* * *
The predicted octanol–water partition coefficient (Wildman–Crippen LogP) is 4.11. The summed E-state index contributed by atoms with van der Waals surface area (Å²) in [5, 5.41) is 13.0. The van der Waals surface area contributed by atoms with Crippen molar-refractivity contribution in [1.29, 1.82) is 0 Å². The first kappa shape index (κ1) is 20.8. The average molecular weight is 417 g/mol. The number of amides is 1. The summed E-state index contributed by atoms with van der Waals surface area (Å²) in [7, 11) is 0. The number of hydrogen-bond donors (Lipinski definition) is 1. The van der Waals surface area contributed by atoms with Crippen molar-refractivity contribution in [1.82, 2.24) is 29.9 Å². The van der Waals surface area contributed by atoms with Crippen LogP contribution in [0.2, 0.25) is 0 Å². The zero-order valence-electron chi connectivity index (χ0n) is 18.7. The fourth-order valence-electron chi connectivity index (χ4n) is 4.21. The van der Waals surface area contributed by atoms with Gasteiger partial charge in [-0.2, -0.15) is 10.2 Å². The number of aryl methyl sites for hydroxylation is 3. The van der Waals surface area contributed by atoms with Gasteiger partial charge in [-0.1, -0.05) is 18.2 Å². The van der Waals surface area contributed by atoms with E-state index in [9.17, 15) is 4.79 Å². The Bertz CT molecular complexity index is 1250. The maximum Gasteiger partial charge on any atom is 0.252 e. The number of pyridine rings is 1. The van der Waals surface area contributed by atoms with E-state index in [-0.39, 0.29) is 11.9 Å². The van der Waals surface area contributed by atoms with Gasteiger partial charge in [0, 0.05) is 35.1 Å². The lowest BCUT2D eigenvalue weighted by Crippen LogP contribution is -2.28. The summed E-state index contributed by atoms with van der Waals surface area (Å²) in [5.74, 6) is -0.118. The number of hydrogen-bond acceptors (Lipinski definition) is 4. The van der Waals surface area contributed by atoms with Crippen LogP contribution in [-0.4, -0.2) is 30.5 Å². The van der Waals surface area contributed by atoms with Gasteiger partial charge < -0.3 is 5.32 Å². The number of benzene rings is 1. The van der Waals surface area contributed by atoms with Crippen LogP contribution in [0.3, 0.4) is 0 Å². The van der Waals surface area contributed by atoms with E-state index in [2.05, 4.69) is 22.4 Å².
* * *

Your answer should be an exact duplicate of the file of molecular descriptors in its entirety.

The predicted octanol–water partition coefficient (Wildman–Crippen LogP) is 4.11. The summed E-state index contributed by atoms with van der Waals surface area (Å²) in [5, 5.41) is 13.0. The van der Waals surface area contributed by atoms with Crippen molar-refractivity contribution in [1.29, 1.82) is 0 Å². The first kappa shape index (κ1) is 20.8. The average molecular weight is 417 g/mol. The number of amides is 1. The summed E-state index contributed by atoms with van der Waals surface area (Å²) in [7, 11) is 0. The number of hydrogen-bond donors (Lipinski definition) is 1. The van der Waals surface area contributed by atoms with Crippen molar-refractivity contribution in [1.82, 2.24) is 29.9 Å². The van der Waals surface area contributed by atoms with Crippen LogP contribution in [0.2, 0.25) is 0 Å². The zero-order valence-electron chi connectivity index (χ0n) is 18.7. The fourth-order valence-electron chi connectivity index (χ4n) is 4.21. The van der Waals surface area contributed by atoms with Gasteiger partial charge in [-0.2, -0.15) is 10.2 Å². The number of aryl methyl sites for hydroxylation is 3. The van der Waals surface area contributed by atoms with Gasteiger partial charge in [-0.1, -0.05) is 18.2 Å². The van der Waals surface area contributed by atoms with E-state index in [9.17, 15) is 4.79 Å². The Bertz CT molecular complexity index is 1250. The maximum Gasteiger partial charge on any atom is 0.252 e. The number of pyridine rings is 1. The van der Waals surface area contributed by atoms with E-state index in [-0.39, 0.29) is 11.9 Å². The van der Waals surface area contributed by atoms with Gasteiger partial charge in [0, 0.05) is 35.1 Å². The lowest BCUT2D eigenvalue weighted by Crippen LogP contribution is -2.28. The summed E-state index contributed by atoms with van der Waals surface area (Å²) in [5.74, 6) is -0.118. The number of hydrogen-bond acceptors (Lipinski definition) is 4. The van der Waals surface area contributed by atoms with Crippen LogP contribution in [-0.4, -0.2) is 30.5 Å². The van der Waals surface area contributed by atoms with Gasteiger partial charge < -0.3 is 5.32 Å². The number of benzene rings is 1. The van der Waals surface area contributed by atoms with Crippen LogP contribution in [0.3, 0.4) is 0 Å². The van der Waals surface area contributed by atoms with E-state index in [2.05, 4.69) is 22.4 Å².